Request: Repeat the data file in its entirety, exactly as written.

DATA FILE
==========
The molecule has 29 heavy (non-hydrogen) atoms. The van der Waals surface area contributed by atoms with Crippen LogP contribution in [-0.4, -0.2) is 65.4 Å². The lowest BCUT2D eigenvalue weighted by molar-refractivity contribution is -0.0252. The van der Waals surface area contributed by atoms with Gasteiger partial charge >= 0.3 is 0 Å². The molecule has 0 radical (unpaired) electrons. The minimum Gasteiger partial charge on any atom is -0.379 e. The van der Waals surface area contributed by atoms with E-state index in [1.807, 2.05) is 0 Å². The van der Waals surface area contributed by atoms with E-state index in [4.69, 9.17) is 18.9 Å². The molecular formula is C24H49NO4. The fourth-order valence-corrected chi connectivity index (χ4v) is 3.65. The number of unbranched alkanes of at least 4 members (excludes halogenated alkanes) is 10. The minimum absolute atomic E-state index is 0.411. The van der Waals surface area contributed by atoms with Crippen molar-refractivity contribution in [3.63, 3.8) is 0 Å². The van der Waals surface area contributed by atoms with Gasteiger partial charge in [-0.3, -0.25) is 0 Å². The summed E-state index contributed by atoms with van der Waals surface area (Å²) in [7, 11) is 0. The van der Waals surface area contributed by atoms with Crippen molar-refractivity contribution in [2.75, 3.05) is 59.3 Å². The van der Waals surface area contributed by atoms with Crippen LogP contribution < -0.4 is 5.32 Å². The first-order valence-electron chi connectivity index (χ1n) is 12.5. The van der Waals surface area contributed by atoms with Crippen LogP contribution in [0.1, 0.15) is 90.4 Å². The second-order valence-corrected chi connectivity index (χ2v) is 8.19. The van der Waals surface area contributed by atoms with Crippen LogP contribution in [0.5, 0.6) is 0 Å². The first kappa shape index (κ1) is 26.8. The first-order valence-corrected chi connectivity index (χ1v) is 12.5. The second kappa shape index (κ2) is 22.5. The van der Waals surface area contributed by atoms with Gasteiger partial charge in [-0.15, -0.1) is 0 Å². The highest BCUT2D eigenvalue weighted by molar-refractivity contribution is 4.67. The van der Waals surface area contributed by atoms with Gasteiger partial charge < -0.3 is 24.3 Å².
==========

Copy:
The molecule has 29 heavy (non-hydrogen) atoms. The van der Waals surface area contributed by atoms with Crippen LogP contribution in [-0.4, -0.2) is 65.4 Å². The lowest BCUT2D eigenvalue weighted by molar-refractivity contribution is -0.0252. The van der Waals surface area contributed by atoms with Gasteiger partial charge >= 0.3 is 0 Å². The molecule has 0 radical (unpaired) electrons. The minimum Gasteiger partial charge on any atom is -0.379 e. The van der Waals surface area contributed by atoms with E-state index in [1.807, 2.05) is 0 Å². The van der Waals surface area contributed by atoms with E-state index in [4.69, 9.17) is 18.9 Å². The molecular formula is C24H49NO4. The fourth-order valence-corrected chi connectivity index (χ4v) is 3.65. The number of unbranched alkanes of at least 4 members (excludes halogenated alkanes) is 10. The minimum absolute atomic E-state index is 0.411. The van der Waals surface area contributed by atoms with Crippen molar-refractivity contribution in [3.63, 3.8) is 0 Å². The van der Waals surface area contributed by atoms with Gasteiger partial charge in [-0.3, -0.25) is 0 Å². The summed E-state index contributed by atoms with van der Waals surface area (Å²) in [7, 11) is 0. The van der Waals surface area contributed by atoms with Crippen molar-refractivity contribution in [2.75, 3.05) is 59.3 Å². The van der Waals surface area contributed by atoms with Crippen LogP contribution < -0.4 is 5.32 Å². The first-order valence-electron chi connectivity index (χ1n) is 12.5. The van der Waals surface area contributed by atoms with Crippen LogP contribution in [0.1, 0.15) is 90.4 Å². The second-order valence-corrected chi connectivity index (χ2v) is 8.19. The van der Waals surface area contributed by atoms with Crippen LogP contribution in [0.5, 0.6) is 0 Å². The first kappa shape index (κ1) is 26.8. The first-order valence-corrected chi connectivity index (χ1v) is 12.5. The second kappa shape index (κ2) is 22.5. The van der Waals surface area contributed by atoms with Gasteiger partial charge in [-0.15, -0.1) is 0 Å². The highest BCUT2D eigenvalue weighted by molar-refractivity contribution is 4.67. The van der Waals surface area contributed by atoms with Gasteiger partial charge < -0.3 is 24.3 Å².